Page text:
Form

More recently the re-emergence of form as a scientific reality – in the guise of information – creates an issue for materialism that is only solved by denying the existence of true information, even though that denial is itself communicated by verbal information, and even though biology is nothing but the study of living forms such as species. Platonic philosophy required God (in some capacity) as the first source of form – and in Christianity the Logos of God – Christ – is that origin. Materialism has no explanation for form, or indeed any kind of universals.

Intelligibility and intelligence

The intrinsic wisdom of the information around us is another problem materialism simply ducks. Einstein said that the most mysterious thing about the universe is its intelligibility. Why should matter be in any way orderly? Aristotle critiqued Democritus, and his materialist theory that everything comes from randomly colliding atoms, on that very point more than 2000 years ago.

The other side of the same coin is why humans should be able to apprehend that intelligibility through reason. Evolutionary accounts of human reason are scarcely credible – and both Nagel and Plantinga (following C S Lewis decades ago, in fact) argue that the evolution of truthful reasoning is vanishingly unlikely biologically. Materialism undercuts the reliability of the reasoning that supports it – including, of course, the truth of science.

Consciousness (and suffering)

The assumption of basic human qualities, which even materialist evolutionary biologists possess and use, is another stumblingblock to materialism. There is no satisfactory material account of consciousness. To the contrary, it is the trajectory of materialism to destroy consciousness by reducing it to a neurological epiphenomenon – an illusion.

As I mentioned in a previous post, this is even a defeater for one of materialism’s main polemical arguments against theism – that a good God wouldn’t create such suffering. But of course, if consciousness is an illusion, so is suffering. To the believer, of course, consciousness and animal sentience are gifts of the divine nature – and probably immaterial in nature. The problem of suffering is one to ask God about – because denying his existence doesn’t even begin to solve it, except by dissolving it.

Morality

That links, of course, to another of materialism’s intractable problems – moral conviction, on which the whole anti-theistic argument from suffering depends. Not only does materialism have no adequate explanation for objective morality, but the very concept is incoherent – how can true moral meaning arise from an illusory consciousness within a meaningless universe? Where do the universals “right” and “wrong” exist, seeing that materialism denies universals anyway?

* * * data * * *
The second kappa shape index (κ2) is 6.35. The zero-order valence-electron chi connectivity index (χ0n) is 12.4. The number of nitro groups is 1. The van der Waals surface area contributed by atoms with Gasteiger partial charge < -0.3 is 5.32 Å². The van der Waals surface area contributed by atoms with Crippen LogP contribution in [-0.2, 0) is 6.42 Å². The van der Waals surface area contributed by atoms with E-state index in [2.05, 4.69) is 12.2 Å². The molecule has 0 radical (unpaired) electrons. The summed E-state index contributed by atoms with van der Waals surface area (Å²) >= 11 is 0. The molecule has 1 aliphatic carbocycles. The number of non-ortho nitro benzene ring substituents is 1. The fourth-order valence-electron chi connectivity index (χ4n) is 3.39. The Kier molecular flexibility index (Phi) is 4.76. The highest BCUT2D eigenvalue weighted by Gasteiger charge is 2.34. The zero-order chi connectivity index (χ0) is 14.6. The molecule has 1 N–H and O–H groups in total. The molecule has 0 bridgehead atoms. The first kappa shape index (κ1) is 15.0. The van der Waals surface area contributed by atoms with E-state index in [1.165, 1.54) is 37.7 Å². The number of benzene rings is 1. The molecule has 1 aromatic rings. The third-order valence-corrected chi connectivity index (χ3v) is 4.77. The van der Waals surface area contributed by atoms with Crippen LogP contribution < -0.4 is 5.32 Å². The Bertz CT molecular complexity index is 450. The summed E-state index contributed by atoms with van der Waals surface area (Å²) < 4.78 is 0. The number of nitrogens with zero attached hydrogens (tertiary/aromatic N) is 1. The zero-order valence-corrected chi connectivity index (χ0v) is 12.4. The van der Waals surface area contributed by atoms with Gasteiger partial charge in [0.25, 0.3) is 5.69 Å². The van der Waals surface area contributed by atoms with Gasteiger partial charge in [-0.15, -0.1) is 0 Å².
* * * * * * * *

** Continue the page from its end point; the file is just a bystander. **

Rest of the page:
In desperation the perplexed my decide to turn to nihilism – pathetically insisting that people should believe that nothing is true except that nothing is true… which materialism cannot support.

Free-will

Finally, of course, there’s the vexed question of free-will, whose deep nature needn’t concern us here, as it’s the most superficial version that materialism must deny, because it denies the reality of the consciousness from which it arises. It’s actually quite laughable to see the all-too-common complaints of self-avowed hard materialists that they can’t persuade people to give up the idea that they have free-will (and see here for the issue in a nutshell).

Of course, free-will is a necessary attribute if you’re in the position of deciding whether or not to give up your faith in the light of the evidence for materialistic evolution. Just be aware that, by making up your mind on the issue either way, you’re denying materialism anyhow.

Jon Garvey

About Jon Garvey

Training in medicine (which was my career), social psychology and theology. Interests in most things, but especially the science-faith interface. The rest of my time, though, is spent writing, playing and recording music.
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2 Responses to The plausibility and credibility of materialism

  1. Merv Bitikofer Merv Bitikofer says:

    I have sometimes imagined (or perhaps read somewhere) a kind of hierarchy that progresses as follows: possibility > plausibility > probability > certainty